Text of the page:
Small and tiny was the Jewish tribe that placed its tent, a nomadic Jewish tent, in the wide fields of Bessarabia. Poor and negligible was this tribe among the great Jewish tribes that lived in the dry lands of Vohlin, Podolia and new Russia and that were densely populated and carried an ancient history. Minute was also its part in the Jewish culture of the Diaspora of the last generations: A few sad melodies, a gypsy Moldovian-Vohlin Jewish mixture, bringing tears to your eyes and softening your heart with the sunset on a Saturday evening, and bringing a unique flavor in the prayers during the days between Rosh Hashana and Yom-Kippur – this is the only gift to the nomadic Jewish temple, that Jewish Bessarabia brought with it. Simple Jews lived there. Their food – mamaliga, and their drink – Bessarabian wine. Their food more than an egg, while their religiousness, less than an olive. Only the reflecting light of the Podilic Hasidim, is shining their light from the black land to the blue sky. Their life table is full, but their spiritual table, poor and miserable. If a Jew from Lita would come by, only lightly knowledgeable in the Bible and the Mishnah – he would be considered a scholar, a Rabbi. In contrast, many of the Jews are farmers, workers of the land, muscular and strong. In their love for the land, they were not blessed with being overly pampered, but were closer to the origins of life and the world.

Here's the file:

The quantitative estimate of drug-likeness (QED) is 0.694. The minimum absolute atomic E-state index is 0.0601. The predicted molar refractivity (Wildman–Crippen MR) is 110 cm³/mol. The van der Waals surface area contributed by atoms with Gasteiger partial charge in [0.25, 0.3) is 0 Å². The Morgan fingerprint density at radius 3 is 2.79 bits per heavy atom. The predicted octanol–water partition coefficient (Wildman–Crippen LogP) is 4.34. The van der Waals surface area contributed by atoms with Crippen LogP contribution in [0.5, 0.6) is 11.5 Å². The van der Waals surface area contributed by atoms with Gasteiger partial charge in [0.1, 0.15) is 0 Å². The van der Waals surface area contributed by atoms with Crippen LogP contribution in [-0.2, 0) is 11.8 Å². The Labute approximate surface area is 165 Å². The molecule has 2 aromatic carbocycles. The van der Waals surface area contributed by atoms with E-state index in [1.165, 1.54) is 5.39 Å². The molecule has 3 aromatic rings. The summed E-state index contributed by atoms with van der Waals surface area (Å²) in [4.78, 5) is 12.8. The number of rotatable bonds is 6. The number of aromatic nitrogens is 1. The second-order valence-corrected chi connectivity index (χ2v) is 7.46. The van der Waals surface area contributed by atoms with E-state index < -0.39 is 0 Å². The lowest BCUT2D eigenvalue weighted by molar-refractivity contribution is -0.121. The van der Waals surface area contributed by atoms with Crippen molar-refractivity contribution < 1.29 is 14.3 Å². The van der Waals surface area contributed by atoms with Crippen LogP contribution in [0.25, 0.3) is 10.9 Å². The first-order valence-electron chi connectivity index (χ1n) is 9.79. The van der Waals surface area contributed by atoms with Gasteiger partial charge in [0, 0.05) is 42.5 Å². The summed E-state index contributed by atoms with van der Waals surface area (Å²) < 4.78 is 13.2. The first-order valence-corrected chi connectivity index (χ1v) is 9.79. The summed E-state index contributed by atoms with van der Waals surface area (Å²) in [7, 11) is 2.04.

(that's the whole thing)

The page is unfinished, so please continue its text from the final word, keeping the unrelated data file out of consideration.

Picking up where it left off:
Excerpts by S. Ben-Zion

“A typical town in Bessarabia of those times…. The streets – dust and trash in the hot summer days, and deep mud in the rainy days. But around the town and beyond it – large fields, green from one horizon to the other, and beyond them – mountains with vineyards and groves and herds of sheep and cattle…the town satiated with all the surrounding goods distinguishes itself from most Moldavian villages and other towns and cities…”